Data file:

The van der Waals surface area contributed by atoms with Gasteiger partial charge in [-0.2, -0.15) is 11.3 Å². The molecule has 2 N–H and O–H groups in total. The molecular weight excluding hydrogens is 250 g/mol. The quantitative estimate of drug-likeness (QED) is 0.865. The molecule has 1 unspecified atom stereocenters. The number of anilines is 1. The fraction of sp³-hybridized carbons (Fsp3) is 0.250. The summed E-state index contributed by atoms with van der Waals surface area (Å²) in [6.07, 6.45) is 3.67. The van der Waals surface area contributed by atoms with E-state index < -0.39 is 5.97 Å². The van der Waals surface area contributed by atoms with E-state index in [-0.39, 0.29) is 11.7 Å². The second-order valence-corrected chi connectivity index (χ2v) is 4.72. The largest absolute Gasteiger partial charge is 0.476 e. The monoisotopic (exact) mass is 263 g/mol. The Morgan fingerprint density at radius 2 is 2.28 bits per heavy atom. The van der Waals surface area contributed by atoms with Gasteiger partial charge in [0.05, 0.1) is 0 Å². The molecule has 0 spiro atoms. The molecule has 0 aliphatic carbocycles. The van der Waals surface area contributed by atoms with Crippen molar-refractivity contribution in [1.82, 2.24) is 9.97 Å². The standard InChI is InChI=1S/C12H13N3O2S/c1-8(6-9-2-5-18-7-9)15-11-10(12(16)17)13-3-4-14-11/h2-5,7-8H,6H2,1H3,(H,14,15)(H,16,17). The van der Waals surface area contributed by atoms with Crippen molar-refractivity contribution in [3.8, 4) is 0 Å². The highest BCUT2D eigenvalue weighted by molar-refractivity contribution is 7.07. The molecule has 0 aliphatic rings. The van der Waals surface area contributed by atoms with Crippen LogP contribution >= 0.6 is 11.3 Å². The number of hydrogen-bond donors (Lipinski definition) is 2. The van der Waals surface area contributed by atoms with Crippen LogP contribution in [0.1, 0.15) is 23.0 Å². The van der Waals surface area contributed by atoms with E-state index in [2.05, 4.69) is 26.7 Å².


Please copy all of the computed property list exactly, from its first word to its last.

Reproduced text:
The van der Waals surface area contributed by atoms with Gasteiger partial charge in [-0.2, -0.15) is 11.3 Å². The molecule has 2 N–H and O–H groups in total. The molecular weight excluding hydrogens is 250 g/mol. The quantitative estimate of drug-likeness (QED) is 0.865. The molecule has 1 unspecified atom stereocenters. The number of anilines is 1. The fraction of sp³-hybridized carbons (Fsp3) is 0.250. The summed E-state index contributed by atoms with van der Waals surface area (Å²) in [6.07, 6.45) is 3.67. The van der Waals surface area contributed by atoms with E-state index < -0.39 is 5.97 Å². The van der Waals surface area contributed by atoms with E-state index in [-0.39, 0.29) is 11.7 Å². The second-order valence-corrected chi connectivity index (χ2v) is 4.72. The largest absolute Gasteiger partial charge is 0.476 e. The monoisotopic (exact) mass is 263 g/mol. The Morgan fingerprint density at radius 2 is 2.28 bits per heavy atom. The van der Waals surface area contributed by atoms with Gasteiger partial charge in [0.05, 0.1) is 0 Å². The molecule has 0 spiro atoms. The molecule has 0 aliphatic carbocycles. The van der Waals surface area contributed by atoms with Crippen molar-refractivity contribution in [1.82, 2.24) is 9.97 Å². The standard InChI is InChI=1S/C12H13N3O2S/c1-8(6-9-2-5-18-7-9)15-11-10(12(16)17)13-3-4-14-11/h2-5,7-8H,6H2,1H3,(H,14,15)(H,16,17). The van der Waals surface area contributed by atoms with Crippen molar-refractivity contribution in [3.8, 4) is 0 Å². The highest BCUT2D eigenvalue weighted by molar-refractivity contribution is 7.07. The molecule has 0 aliphatic rings. The van der Waals surface area contributed by atoms with Crippen LogP contribution >= 0.6 is 11.3 Å². The number of hydrogen-bond donors (Lipinski definition) is 2. The van der Waals surface area contributed by atoms with Crippen LogP contribution in [0.1, 0.15) is 23.0 Å². The van der Waals surface area contributed by atoms with E-state index in [2.05, 4.69) is 26.7 Å².